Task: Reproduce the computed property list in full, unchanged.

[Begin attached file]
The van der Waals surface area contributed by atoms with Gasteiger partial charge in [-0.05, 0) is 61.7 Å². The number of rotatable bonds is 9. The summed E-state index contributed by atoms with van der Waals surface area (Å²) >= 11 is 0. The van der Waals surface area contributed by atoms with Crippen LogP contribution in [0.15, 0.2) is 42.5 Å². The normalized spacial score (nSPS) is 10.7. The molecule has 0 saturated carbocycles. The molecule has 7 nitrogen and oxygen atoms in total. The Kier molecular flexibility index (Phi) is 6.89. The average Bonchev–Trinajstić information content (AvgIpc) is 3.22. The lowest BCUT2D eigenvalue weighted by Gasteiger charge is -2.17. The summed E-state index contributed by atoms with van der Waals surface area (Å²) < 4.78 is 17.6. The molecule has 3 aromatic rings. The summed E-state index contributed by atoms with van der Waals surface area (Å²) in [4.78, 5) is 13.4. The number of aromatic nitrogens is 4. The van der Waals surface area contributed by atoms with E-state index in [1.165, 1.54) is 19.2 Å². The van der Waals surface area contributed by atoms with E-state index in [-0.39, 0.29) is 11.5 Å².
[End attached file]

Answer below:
The van der Waals surface area contributed by atoms with Gasteiger partial charge in [-0.05, 0) is 61.7 Å². The number of rotatable bonds is 9. The summed E-state index contributed by atoms with van der Waals surface area (Å²) >= 11 is 0. The van der Waals surface area contributed by atoms with Crippen LogP contribution in [0.15, 0.2) is 42.5 Å². The normalized spacial score (nSPS) is 10.7. The molecule has 0 saturated carbocycles. The molecule has 7 nitrogen and oxygen atoms in total. The Kier molecular flexibility index (Phi) is 6.89. The average Bonchev–Trinajstić information content (AvgIpc) is 3.22. The lowest BCUT2D eigenvalue weighted by Gasteiger charge is -2.17. The summed E-state index contributed by atoms with van der Waals surface area (Å²) < 4.78 is 17.6. The molecule has 3 aromatic rings. The summed E-state index contributed by atoms with van der Waals surface area (Å²) in [4.78, 5) is 13.4. The number of aromatic nitrogens is 4. The van der Waals surface area contributed by atoms with E-state index in [1.165, 1.54) is 19.2 Å². The van der Waals surface area contributed by atoms with E-state index in [-0.39, 0.29) is 11.5 Å².